“EFAIL abuses active content of HTML emails, for example externally loaded images or styles, to exfiltrate plaintext through requested URLs,” they wrote. “The attacker changes an encrypted email in a particular way and sends this changed encrypted email to the victim. The victim’s email client decrypts the email and loads any external content, thus exfiltrating the plaintext to the attacker.”
To create these exfiltration channels, the attacker needs access to the encrypted emails in the first place, so a first step in any attack would be eavesdropping on network traffic or compromising email accounts, email servers, backup systems or client computers in order to collect messages intended for decryption.
Matthew Green, assistant professor at the Department of Computer Science at Johns Hopkins University and crypto-expert broke down the attack in simpler terms: “In a nutshell, if I intercept an encrypted email sent to you, I can modify that email into a new encrypted email that contains custom HTML,” he tweeted. “In many GUI email clients, this HTML can exfiltrate the plaintext to a remote server. Ouch.”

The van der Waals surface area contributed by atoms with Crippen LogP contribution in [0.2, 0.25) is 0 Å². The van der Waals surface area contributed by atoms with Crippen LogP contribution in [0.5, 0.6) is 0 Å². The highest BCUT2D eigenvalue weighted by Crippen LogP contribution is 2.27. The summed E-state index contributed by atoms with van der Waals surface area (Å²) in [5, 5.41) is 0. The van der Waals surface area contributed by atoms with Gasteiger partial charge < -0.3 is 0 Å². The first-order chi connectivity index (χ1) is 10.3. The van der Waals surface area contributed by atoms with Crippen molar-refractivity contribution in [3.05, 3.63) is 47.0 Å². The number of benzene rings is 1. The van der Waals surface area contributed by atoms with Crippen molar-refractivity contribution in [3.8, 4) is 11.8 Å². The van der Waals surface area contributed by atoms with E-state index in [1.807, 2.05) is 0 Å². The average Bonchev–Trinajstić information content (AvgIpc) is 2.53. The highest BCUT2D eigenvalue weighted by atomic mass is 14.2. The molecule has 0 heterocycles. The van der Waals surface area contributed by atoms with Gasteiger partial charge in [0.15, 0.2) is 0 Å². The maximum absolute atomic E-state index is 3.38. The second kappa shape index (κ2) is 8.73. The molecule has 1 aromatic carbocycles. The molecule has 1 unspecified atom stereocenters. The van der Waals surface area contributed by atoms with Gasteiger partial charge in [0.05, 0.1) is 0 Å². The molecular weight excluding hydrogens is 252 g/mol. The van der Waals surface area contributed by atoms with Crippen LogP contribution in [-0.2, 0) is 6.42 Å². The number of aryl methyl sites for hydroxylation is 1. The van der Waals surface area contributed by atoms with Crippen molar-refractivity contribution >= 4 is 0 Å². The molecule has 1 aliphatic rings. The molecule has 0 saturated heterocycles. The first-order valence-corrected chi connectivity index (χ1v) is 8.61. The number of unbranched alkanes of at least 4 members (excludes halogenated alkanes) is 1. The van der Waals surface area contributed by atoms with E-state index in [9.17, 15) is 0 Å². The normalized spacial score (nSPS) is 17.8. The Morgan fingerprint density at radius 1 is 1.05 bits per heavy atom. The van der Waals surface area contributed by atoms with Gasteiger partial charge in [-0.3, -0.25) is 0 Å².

The attack works on past trails of messages; so, for example, if a regime has been stealthily collecting emails sent by suspected dissidents in hopes of someday decrypting them, EFAIL will allow a nation-state to force the person’s email client to now do so.
While on its face EFAIL seems alarming, a debate is in play as to whether the danger it poses has been exaggerated, with PGP vendors noting that it was a known flaw going back for 17 years, and one that they have addressed.